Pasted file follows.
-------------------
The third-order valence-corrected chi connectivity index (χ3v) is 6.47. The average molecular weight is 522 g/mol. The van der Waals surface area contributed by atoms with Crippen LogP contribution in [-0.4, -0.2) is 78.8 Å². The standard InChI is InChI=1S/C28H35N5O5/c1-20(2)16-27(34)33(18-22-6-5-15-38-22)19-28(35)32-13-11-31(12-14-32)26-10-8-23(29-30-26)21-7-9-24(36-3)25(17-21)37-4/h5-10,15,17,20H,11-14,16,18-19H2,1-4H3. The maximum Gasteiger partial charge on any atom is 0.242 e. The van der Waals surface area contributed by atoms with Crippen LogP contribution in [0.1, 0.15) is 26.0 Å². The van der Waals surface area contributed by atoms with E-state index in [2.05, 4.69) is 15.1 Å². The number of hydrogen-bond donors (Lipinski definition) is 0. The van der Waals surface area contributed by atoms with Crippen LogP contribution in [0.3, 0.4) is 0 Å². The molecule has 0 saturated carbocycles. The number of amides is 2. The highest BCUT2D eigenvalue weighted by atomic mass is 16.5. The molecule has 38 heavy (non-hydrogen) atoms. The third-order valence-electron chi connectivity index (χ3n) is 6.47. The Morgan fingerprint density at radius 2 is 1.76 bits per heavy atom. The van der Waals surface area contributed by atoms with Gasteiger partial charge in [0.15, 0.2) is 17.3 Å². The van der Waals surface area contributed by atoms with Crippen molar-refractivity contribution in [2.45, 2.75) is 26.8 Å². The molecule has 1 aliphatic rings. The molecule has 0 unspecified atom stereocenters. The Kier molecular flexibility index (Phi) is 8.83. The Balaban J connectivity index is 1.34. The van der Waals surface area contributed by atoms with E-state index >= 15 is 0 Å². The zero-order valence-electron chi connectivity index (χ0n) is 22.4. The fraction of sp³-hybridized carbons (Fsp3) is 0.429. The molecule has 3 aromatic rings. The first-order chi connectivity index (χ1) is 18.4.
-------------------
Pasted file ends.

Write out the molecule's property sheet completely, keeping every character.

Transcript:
The third-order valence-corrected chi connectivity index (χ3v) is 6.47. The average molecular weight is 522 g/mol. The van der Waals surface area contributed by atoms with Crippen LogP contribution in [-0.4, -0.2) is 78.8 Å². The standard InChI is InChI=1S/C28H35N5O5/c1-20(2)16-27(34)33(18-22-6-5-15-38-22)19-28(35)32-13-11-31(12-14-32)26-10-8-23(29-30-26)21-7-9-24(36-3)25(17-21)37-4/h5-10,15,17,20H,11-14,16,18-19H2,1-4H3. The maximum Gasteiger partial charge on any atom is 0.242 e. The van der Waals surface area contributed by atoms with Crippen LogP contribution in [0.1, 0.15) is 26.0 Å². The van der Waals surface area contributed by atoms with E-state index in [2.05, 4.69) is 15.1 Å². The number of hydrogen-bond donors (Lipinski definition) is 0. The van der Waals surface area contributed by atoms with Crippen LogP contribution in [0.3, 0.4) is 0 Å². The molecule has 0 saturated carbocycles. The number of amides is 2. The highest BCUT2D eigenvalue weighted by atomic mass is 16.5. The molecule has 38 heavy (non-hydrogen) atoms. The third-order valence-electron chi connectivity index (χ3n) is 6.47. The Morgan fingerprint density at radius 2 is 1.76 bits per heavy atom. The van der Waals surface area contributed by atoms with Gasteiger partial charge in [0.15, 0.2) is 17.3 Å². The van der Waals surface area contributed by atoms with Crippen molar-refractivity contribution in [2.45, 2.75) is 26.8 Å². The molecule has 1 aliphatic rings. The molecule has 0 unspecified atom stereocenters. The Kier molecular flexibility index (Phi) is 8.83. The Balaban J connectivity index is 1.34. The van der Waals surface area contributed by atoms with E-state index >= 15 is 0 Å². The zero-order valence-electron chi connectivity index (χ0n) is 22.4. The fraction of sp³-hybridized carbons (Fsp3) is 0.429. The molecule has 3 aromatic rings. The first-order chi connectivity index (χ1) is 18.4.